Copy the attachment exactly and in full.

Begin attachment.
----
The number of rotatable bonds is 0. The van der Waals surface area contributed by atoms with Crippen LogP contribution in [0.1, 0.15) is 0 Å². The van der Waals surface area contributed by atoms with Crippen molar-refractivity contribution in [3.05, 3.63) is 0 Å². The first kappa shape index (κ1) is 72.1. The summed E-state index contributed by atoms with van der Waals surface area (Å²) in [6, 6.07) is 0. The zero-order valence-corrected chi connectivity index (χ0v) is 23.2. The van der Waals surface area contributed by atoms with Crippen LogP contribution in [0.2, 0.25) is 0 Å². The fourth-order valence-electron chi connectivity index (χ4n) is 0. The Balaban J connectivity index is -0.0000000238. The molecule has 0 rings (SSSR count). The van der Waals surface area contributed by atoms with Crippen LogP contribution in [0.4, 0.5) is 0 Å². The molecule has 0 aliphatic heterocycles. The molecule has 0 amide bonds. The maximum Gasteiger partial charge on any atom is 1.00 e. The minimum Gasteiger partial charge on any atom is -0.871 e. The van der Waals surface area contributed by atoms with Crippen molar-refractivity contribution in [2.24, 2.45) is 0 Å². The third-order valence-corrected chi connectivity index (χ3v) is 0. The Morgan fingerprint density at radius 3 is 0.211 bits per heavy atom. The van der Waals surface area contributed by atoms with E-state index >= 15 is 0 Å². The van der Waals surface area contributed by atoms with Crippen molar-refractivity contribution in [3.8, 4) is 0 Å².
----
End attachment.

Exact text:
The number of rotatable bonds is 0. The van der Waals surface area contributed by atoms with Crippen LogP contribution in [0.1, 0.15) is 0 Å². The van der Waals surface area contributed by atoms with Crippen molar-refractivity contribution in [3.05, 3.63) is 0 Å². The first kappa shape index (κ1) is 72.1. The summed E-state index contributed by atoms with van der Waals surface area (Å²) in [6, 6.07) is 0. The zero-order valence-corrected chi connectivity index (χ0v) is 23.2. The van der Waals surface area contributed by atoms with Crippen LogP contribution in [0.2, 0.25) is 0 Å². The fourth-order valence-electron chi connectivity index (χ4n) is 0. The Balaban J connectivity index is -0.0000000238. The molecule has 0 rings (SSSR count). The van der Waals surface area contributed by atoms with Crippen LogP contribution in [0.4, 0.5) is 0 Å². The molecule has 0 aliphatic heterocycles. The molecule has 0 amide bonds. The maximum Gasteiger partial charge on any atom is 1.00 e. The minimum Gasteiger partial charge on any atom is -0.871 e. The van der Waals surface area contributed by atoms with Crippen molar-refractivity contribution in [2.24, 2.45) is 0 Å². The third-order valence-corrected chi connectivity index (χ3v) is 0. The Morgan fingerprint density at radius 3 is 0.211 bits per heavy atom. The van der Waals surface area contributed by atoms with E-state index >= 15 is 0 Å². The van der Waals surface area contributed by atoms with Crippen molar-refractivity contribution in [3.8, 4) is 0 Å².